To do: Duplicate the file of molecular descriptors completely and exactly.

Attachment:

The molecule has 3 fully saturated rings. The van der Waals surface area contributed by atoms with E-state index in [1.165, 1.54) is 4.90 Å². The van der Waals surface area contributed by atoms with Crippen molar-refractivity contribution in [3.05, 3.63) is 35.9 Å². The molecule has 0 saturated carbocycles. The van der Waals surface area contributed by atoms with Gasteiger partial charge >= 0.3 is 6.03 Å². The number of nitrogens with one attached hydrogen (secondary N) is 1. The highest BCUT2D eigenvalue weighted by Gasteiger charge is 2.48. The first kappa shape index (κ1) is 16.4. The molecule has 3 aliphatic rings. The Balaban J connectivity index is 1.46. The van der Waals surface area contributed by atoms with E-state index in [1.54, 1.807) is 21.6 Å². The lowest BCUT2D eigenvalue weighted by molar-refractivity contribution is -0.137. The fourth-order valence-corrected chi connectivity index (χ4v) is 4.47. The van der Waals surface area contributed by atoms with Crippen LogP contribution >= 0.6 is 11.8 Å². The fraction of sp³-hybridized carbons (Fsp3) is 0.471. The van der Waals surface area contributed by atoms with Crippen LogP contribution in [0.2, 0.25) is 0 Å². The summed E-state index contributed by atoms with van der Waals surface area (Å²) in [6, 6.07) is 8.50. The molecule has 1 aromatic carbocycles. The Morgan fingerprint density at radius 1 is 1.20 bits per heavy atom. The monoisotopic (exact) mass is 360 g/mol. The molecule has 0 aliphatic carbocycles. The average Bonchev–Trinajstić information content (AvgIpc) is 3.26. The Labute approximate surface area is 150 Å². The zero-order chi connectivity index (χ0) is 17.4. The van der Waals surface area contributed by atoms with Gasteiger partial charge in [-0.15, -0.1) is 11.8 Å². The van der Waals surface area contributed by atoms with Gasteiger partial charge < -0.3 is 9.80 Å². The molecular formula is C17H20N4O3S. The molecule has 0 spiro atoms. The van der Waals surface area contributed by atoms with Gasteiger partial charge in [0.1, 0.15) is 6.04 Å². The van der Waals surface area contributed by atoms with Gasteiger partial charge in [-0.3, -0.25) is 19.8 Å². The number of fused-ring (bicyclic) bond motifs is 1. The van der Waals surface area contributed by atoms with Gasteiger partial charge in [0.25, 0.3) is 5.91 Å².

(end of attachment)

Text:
The molecule has 3 fully saturated rings. The van der Waals surface area contributed by atoms with E-state index in [1.165, 1.54) is 4.90 Å². The van der Waals surface area contributed by atoms with Crippen molar-refractivity contribution in [3.05, 3.63) is 35.9 Å². The molecule has 0 saturated carbocycles. The van der Waals surface area contributed by atoms with Gasteiger partial charge >= 0.3 is 6.03 Å². The number of nitrogens with one attached hydrogen (secondary N) is 1. The highest BCUT2D eigenvalue weighted by Gasteiger charge is 2.48. The first kappa shape index (κ1) is 16.4. The molecule has 3 aliphatic rings. The Balaban J connectivity index is 1.46. The van der Waals surface area contributed by atoms with E-state index in [1.54, 1.807) is 21.6 Å². The lowest BCUT2D eigenvalue weighted by molar-refractivity contribution is -0.137. The fourth-order valence-corrected chi connectivity index (χ4v) is 4.47. The van der Waals surface area contributed by atoms with Crippen LogP contribution >= 0.6 is 11.8 Å². The fraction of sp³-hybridized carbons (Fsp3) is 0.471. The van der Waals surface area contributed by atoms with Crippen LogP contribution in [0.2, 0.25) is 0 Å². The summed E-state index contributed by atoms with van der Waals surface area (Å²) in [6, 6.07) is 8.50. The molecule has 1 aromatic carbocycles. The Morgan fingerprint density at radius 1 is 1.20 bits per heavy atom. The monoisotopic (exact) mass is 360 g/mol. The molecule has 0 aliphatic carbocycles. The average Bonchev–Trinajstić information content (AvgIpc) is 3.26. The Labute approximate surface area is 150 Å². The zero-order chi connectivity index (χ0) is 17.4. The van der Waals surface area contributed by atoms with Gasteiger partial charge in [-0.15, -0.1) is 11.8 Å². The van der Waals surface area contributed by atoms with Gasteiger partial charge < -0.3 is 9.80 Å². The molecular formula is C17H20N4O3S. The molecule has 0 spiro atoms. The van der Waals surface area contributed by atoms with Gasteiger partial charge in [0.1, 0.15) is 6.04 Å². The van der Waals surface area contributed by atoms with Gasteiger partial charge in [-0.3, -0.25) is 19.8 Å². The number of fused-ring (bicyclic) bond motifs is 1. The van der Waals surface area contributed by atoms with Gasteiger partial charge in [0.25, 0.3) is 5.91 Å².